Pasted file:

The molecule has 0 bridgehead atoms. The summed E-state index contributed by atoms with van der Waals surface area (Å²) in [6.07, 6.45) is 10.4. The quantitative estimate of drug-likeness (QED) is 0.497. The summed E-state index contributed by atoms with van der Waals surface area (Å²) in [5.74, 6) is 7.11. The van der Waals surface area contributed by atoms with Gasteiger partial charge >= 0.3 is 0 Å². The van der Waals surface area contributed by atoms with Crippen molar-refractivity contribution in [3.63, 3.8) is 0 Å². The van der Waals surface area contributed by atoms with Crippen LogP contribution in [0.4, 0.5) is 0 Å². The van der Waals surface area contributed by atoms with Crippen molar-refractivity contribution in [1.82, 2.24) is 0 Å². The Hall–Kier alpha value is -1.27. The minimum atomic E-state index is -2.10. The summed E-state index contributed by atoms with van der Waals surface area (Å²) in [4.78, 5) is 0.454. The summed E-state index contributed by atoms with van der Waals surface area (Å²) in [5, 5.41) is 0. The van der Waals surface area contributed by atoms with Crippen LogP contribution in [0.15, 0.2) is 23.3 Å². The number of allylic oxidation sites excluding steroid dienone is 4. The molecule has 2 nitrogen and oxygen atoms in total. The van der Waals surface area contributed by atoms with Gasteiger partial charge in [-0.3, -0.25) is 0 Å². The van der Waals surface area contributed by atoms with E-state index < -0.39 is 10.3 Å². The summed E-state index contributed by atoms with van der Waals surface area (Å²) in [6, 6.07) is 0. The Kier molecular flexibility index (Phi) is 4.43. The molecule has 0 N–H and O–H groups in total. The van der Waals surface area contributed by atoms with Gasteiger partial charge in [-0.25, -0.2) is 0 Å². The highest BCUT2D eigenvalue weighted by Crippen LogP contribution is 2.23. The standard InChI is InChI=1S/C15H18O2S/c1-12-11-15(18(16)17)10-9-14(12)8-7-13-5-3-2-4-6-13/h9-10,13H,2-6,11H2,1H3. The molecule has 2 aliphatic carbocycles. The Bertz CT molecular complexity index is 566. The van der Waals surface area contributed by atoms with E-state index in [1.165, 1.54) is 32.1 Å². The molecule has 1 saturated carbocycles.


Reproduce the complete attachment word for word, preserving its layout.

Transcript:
The molecule has 0 bridgehead atoms. The summed E-state index contributed by atoms with van der Waals surface area (Å²) in [6.07, 6.45) is 10.4. The quantitative estimate of drug-likeness (QED) is 0.497. The summed E-state index contributed by atoms with van der Waals surface area (Å²) in [5.74, 6) is 7.11. The van der Waals surface area contributed by atoms with Gasteiger partial charge >= 0.3 is 0 Å². The van der Waals surface area contributed by atoms with Crippen molar-refractivity contribution in [3.63, 3.8) is 0 Å². The van der Waals surface area contributed by atoms with Crippen LogP contribution in [0.4, 0.5) is 0 Å². The van der Waals surface area contributed by atoms with Crippen molar-refractivity contribution in [1.82, 2.24) is 0 Å². The Hall–Kier alpha value is -1.27. The minimum atomic E-state index is -2.10. The summed E-state index contributed by atoms with van der Waals surface area (Å²) in [4.78, 5) is 0.454. The summed E-state index contributed by atoms with van der Waals surface area (Å²) in [5, 5.41) is 0. The van der Waals surface area contributed by atoms with Crippen LogP contribution in [0.15, 0.2) is 23.3 Å². The number of allylic oxidation sites excluding steroid dienone is 4. The molecule has 2 nitrogen and oxygen atoms in total. The van der Waals surface area contributed by atoms with Gasteiger partial charge in [-0.3, -0.25) is 0 Å². The van der Waals surface area contributed by atoms with E-state index < -0.39 is 10.3 Å². The summed E-state index contributed by atoms with van der Waals surface area (Å²) in [6, 6.07) is 0. The Kier molecular flexibility index (Phi) is 4.43. The molecule has 0 N–H and O–H groups in total. The van der Waals surface area contributed by atoms with Gasteiger partial charge in [-0.25, -0.2) is 0 Å². The highest BCUT2D eigenvalue weighted by Crippen LogP contribution is 2.23. The standard InChI is InChI=1S/C15H18O2S/c1-12-11-15(18(16)17)10-9-14(12)8-7-13-5-3-2-4-6-13/h9-10,13H,2-6,11H2,1H3. The molecule has 2 aliphatic carbocycles. The Bertz CT molecular complexity index is 566. The van der Waals surface area contributed by atoms with E-state index in [1.165, 1.54) is 32.1 Å². The molecule has 1 saturated carbocycles.